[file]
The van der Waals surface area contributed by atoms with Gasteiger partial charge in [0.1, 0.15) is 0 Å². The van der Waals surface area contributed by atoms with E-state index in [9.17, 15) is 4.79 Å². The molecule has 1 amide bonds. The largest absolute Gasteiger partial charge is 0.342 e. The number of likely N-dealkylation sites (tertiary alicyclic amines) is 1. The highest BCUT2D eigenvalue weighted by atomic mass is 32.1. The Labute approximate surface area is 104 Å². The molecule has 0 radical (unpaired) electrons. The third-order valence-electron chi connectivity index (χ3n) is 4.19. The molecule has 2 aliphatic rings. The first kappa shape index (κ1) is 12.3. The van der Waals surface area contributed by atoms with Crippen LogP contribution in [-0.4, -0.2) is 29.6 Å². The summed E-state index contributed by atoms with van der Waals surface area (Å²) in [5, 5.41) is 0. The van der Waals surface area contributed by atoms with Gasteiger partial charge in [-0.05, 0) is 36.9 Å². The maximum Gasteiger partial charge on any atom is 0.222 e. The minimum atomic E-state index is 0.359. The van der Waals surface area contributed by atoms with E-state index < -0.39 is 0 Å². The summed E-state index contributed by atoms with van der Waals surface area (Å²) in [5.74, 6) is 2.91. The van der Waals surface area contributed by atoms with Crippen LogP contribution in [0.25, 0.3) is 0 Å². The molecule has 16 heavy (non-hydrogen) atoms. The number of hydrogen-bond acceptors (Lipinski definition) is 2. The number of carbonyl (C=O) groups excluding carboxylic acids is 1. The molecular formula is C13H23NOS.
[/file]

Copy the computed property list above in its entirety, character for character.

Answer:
The van der Waals surface area contributed by atoms with Gasteiger partial charge in [0.1, 0.15) is 0 Å². The van der Waals surface area contributed by atoms with E-state index in [9.17, 15) is 4.79 Å². The molecule has 1 amide bonds. The largest absolute Gasteiger partial charge is 0.342 e. The number of likely N-dealkylation sites (tertiary alicyclic amines) is 1. The highest BCUT2D eigenvalue weighted by atomic mass is 32.1. The Labute approximate surface area is 104 Å². The molecule has 0 radical (unpaired) electrons. The third-order valence-electron chi connectivity index (χ3n) is 4.19. The molecule has 2 aliphatic rings. The first kappa shape index (κ1) is 12.3. The van der Waals surface area contributed by atoms with Crippen LogP contribution in [-0.4, -0.2) is 29.6 Å². The summed E-state index contributed by atoms with van der Waals surface area (Å²) in [5, 5.41) is 0. The van der Waals surface area contributed by atoms with Gasteiger partial charge in [-0.05, 0) is 36.9 Å². The maximum Gasteiger partial charge on any atom is 0.222 e. The minimum atomic E-state index is 0.359. The van der Waals surface area contributed by atoms with E-state index < -0.39 is 0 Å². The summed E-state index contributed by atoms with van der Waals surface area (Å²) in [5.74, 6) is 2.91. The van der Waals surface area contributed by atoms with Crippen LogP contribution in [0.25, 0.3) is 0 Å². The molecule has 16 heavy (non-hydrogen) atoms. The number of hydrogen-bond acceptors (Lipinski definition) is 2. The number of carbonyl (C=O) groups excluding carboxylic acids is 1. The molecular formula is C13H23NOS.